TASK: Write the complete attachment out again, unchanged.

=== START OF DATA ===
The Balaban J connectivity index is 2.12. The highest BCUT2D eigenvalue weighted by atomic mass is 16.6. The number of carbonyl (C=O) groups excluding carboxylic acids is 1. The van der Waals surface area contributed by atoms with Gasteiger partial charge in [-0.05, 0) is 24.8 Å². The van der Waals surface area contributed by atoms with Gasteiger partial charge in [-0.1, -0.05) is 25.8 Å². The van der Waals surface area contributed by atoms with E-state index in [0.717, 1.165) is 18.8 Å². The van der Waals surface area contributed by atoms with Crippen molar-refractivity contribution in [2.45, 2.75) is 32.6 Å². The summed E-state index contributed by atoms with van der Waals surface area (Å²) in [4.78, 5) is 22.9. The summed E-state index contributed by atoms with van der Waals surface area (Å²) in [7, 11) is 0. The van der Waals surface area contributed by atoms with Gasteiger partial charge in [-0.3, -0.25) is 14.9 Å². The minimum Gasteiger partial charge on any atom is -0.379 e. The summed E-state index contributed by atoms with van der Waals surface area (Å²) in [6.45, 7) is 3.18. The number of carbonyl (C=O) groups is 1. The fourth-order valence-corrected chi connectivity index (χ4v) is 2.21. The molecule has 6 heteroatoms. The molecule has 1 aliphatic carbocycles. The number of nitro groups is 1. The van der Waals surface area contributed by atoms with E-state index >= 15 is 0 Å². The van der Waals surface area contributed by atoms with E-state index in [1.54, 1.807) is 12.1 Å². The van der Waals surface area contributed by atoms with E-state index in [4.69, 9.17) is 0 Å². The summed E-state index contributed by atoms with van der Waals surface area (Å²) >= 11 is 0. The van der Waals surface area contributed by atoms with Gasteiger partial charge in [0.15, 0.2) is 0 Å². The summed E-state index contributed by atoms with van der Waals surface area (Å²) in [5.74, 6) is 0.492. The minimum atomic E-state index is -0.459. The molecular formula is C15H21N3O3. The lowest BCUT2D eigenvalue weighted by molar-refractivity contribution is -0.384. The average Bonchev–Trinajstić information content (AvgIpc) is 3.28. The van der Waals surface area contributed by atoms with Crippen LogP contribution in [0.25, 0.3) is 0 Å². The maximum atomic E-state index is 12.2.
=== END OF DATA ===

The Balaban J connectivity index is 2.12. The highest BCUT2D eigenvalue weighted by atomic mass is 16.6. The number of carbonyl (C=O) groups excluding carboxylic acids is 1. The van der Waals surface area contributed by atoms with Gasteiger partial charge in [-0.05, 0) is 24.8 Å². The van der Waals surface area contributed by atoms with Gasteiger partial charge in [-0.1, -0.05) is 25.8 Å². The van der Waals surface area contributed by atoms with E-state index in [0.717, 1.165) is 18.8 Å². The van der Waals surface area contributed by atoms with Crippen molar-refractivity contribution in [2.45, 2.75) is 32.6 Å². The summed E-state index contributed by atoms with van der Waals surface area (Å²) in [4.78, 5) is 22.9. The summed E-state index contributed by atoms with van der Waals surface area (Å²) in [7, 11) is 0. The van der Waals surface area contributed by atoms with Gasteiger partial charge in [-0.3, -0.25) is 14.9 Å². The minimum Gasteiger partial charge on any atom is -0.379 e. The summed E-state index contributed by atoms with van der Waals surface area (Å²) in [6.45, 7) is 3.18. The number of carbonyl (C=O) groups is 1. The fourth-order valence-corrected chi connectivity index (χ4v) is 2.21. The molecule has 6 heteroatoms. The molecule has 1 aliphatic carbocycles. The number of nitro groups is 1. The van der Waals surface area contributed by atoms with E-state index >= 15 is 0 Å². The van der Waals surface area contributed by atoms with E-state index in [1.54, 1.807) is 12.1 Å². The van der Waals surface area contributed by atoms with E-state index in [4.69, 9.17) is 0 Å². The summed E-state index contributed by atoms with van der Waals surface area (Å²) >= 11 is 0. The van der Waals surface area contributed by atoms with Gasteiger partial charge in [0.15, 0.2) is 0 Å². The summed E-state index contributed by atoms with van der Waals surface area (Å²) in [5.74, 6) is 0.492. The minimum atomic E-state index is -0.459. The molecular formula is C15H21N3O3. The lowest BCUT2D eigenvalue weighted by molar-refractivity contribution is -0.384. The average Bonchev–Trinajstić information content (AvgIpc) is 3.28. The van der Waals surface area contributed by atoms with Crippen LogP contribution in [0.25, 0.3) is 0 Å². The maximum atomic E-state index is 12.2.